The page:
Every Shoal’s A Goal is a group of three part-time fishermen in their twenties. They met through a mutual love of fly fishing and all share a passion for catching fish, of any kind, from anywhere. We will post a series of articles about the adventures they have been on, as well as some techniques they have learnt along the way. Henry is 23, based in London and studies Medicine. Jed is 27, also living in London and working in Fintech. Tom is 25, lives on Jersey and works in finance.
Today, we hear from Henry….
The Test, Itchen and Avon are probably some of the best-known trout rivers in the UK. Their crystal clear waters, abundant fly life and healthy stocks of fish can make for immensely exciting dry fly fishing. For better or worse, many of these rivers are now immaculately maintained and offer exclusive fishing for enormous trout with a one-way ticket to the smoke-house. Whilst some fishing for the original residents exists, it’s tough to access without some good contacts and a cheque book.
A little further West, in Wiltshire and Dorset, there are numerous rivers running clear as gin, packed with wild trout and many other surprises. I learned to fish on these rivers and am constantly amazed by their ability to frustrate, humble and reward those who are willing to use a variety of techniques, equipment and tactics.
I am not a purist. I love fishing with a dry fly and sometimes it can be embarrassingly deadly. The joy of fishing for me is the challenge of turning up to the river, adapting to the conditions and fooling a trout or two. Sometimes, all this requires is casting a little dry fly in a few likely runs. However, on some days a little ingenuity (and maybe some tungsten or marabou) is required. For example, in early season, even the most fertile of chalk streams can seem fishless. You arrive at the river, the banks are a mottled brown, lacking in colour and water clarity. You fish a dry and may get the odd small parr splash at it, but nothing substantial. ‘’It’s too early’’, you tell your fishing buddy. If rules allow, this is the time to break out the lead. You can use nymphs, but why not take the opportunity to try out some streamers. The trout have finished spawning and the fry are emerging- it’s ‘match the hatch’. Beware though, if your river has Grayling, you may find yourself watching enormous males, dorsal fin flared, bearing down on your streamer. Whilst this is exciting, they are best left to spawn.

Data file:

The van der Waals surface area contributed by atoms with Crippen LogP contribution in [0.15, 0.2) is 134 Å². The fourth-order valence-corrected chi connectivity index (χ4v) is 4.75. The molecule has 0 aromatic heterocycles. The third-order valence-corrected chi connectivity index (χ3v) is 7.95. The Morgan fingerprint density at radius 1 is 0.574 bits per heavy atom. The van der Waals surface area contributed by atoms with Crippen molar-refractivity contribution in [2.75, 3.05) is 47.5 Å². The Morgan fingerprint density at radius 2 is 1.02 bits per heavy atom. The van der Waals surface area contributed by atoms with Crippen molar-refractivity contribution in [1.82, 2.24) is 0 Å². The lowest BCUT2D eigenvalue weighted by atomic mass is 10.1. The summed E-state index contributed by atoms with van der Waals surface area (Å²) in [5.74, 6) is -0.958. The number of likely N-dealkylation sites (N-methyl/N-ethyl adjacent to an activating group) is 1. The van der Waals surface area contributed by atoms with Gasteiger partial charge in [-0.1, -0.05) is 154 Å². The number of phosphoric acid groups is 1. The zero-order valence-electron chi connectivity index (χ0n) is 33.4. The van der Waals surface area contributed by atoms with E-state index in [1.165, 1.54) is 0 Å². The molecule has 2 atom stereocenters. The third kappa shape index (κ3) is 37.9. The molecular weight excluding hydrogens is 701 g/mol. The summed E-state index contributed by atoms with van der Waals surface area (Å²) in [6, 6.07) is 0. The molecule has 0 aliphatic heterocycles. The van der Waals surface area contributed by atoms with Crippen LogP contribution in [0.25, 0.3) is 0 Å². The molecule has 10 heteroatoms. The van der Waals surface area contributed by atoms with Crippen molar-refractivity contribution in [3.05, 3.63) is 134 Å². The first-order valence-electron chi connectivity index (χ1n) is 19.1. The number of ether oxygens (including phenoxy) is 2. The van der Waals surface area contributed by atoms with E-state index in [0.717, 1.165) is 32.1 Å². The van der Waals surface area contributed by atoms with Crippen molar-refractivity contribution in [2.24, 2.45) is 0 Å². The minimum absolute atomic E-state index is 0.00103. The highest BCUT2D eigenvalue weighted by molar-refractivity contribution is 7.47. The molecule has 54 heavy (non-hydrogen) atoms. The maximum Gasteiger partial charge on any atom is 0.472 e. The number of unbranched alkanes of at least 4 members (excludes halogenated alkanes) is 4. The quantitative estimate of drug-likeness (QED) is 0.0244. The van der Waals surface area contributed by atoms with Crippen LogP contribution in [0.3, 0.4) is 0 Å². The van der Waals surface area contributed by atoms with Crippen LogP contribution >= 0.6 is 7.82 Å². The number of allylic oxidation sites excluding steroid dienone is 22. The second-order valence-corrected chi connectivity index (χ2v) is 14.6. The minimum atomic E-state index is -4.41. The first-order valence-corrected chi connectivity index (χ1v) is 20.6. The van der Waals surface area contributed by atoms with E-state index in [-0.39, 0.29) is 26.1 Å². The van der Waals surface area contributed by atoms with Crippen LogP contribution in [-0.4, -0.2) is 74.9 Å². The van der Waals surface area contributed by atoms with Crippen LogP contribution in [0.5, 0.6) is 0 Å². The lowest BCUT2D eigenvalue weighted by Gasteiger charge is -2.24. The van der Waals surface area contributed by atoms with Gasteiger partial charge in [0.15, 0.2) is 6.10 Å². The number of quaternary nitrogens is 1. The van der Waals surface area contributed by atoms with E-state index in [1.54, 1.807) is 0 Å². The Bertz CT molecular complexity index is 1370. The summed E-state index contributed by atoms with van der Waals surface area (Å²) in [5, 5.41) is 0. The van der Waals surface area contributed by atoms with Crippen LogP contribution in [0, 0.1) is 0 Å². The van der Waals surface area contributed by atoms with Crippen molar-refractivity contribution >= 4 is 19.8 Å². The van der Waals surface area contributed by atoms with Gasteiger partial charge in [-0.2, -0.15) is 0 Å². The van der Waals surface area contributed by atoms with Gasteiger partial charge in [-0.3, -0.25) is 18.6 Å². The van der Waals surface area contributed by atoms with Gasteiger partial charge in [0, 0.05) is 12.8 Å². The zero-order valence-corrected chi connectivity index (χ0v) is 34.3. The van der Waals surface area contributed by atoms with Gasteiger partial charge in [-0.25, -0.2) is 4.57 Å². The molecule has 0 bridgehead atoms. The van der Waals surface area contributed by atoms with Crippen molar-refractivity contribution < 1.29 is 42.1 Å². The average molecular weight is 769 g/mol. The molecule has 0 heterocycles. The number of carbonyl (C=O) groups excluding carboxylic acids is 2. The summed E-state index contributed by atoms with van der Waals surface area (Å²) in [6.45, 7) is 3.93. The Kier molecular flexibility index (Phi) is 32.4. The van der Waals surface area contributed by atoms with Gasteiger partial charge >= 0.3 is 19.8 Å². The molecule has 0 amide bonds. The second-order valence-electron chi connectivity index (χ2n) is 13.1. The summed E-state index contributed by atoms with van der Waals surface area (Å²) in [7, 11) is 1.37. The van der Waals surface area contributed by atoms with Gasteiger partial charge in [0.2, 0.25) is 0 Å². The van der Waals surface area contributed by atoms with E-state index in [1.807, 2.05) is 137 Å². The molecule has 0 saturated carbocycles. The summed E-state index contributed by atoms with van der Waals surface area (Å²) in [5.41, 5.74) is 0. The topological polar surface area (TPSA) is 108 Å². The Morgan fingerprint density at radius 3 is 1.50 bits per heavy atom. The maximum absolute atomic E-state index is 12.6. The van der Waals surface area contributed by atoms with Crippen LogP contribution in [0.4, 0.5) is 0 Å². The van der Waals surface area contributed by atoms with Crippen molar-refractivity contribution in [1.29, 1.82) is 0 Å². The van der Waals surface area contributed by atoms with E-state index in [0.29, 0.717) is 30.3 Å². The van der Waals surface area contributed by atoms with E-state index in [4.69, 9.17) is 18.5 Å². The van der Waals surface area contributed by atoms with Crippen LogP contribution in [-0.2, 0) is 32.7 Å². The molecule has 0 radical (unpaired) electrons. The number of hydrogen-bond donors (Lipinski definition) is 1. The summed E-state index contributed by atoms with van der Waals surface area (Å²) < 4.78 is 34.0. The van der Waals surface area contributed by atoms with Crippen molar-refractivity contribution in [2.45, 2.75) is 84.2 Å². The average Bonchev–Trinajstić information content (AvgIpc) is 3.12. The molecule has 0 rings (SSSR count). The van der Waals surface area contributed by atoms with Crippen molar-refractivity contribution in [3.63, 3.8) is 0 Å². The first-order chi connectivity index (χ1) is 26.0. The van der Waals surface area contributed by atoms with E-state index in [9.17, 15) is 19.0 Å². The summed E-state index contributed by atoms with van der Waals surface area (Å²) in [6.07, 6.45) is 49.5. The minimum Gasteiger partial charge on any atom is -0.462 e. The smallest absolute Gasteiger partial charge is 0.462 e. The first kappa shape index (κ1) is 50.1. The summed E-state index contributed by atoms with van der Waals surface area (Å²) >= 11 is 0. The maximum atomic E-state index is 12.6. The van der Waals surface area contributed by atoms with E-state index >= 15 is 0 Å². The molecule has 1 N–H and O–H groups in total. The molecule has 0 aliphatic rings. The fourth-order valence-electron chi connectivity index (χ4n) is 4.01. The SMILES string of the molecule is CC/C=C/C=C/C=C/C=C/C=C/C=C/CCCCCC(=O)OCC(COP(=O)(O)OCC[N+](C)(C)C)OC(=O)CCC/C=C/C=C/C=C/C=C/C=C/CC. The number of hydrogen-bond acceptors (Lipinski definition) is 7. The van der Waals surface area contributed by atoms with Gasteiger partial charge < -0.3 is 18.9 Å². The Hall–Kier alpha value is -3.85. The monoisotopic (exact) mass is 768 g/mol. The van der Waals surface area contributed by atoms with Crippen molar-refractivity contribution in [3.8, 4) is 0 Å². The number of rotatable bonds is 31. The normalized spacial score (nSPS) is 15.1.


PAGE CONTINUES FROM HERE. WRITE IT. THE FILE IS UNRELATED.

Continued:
Come the warmer months, when the crow-foot starts to grow, and the insects start hatching, it’s time for dry flies. On small chalk streams the trout quickly become voracious for anything put in front of them. Eight-inch bars of gold slam the flies, with the larger fish also starting to make an appearance in readiness for the may-fly hatch. From here on in, the best way to tempt a trout is with a dry fly. There are few things finer in life. The trout season can seem far too short, so don’t waste the pre-grannom weeks. At worst you’ll learn a new technique, at best you’ll connect with a big, hungry, carnivorous trout that’ll make your season before it even starts.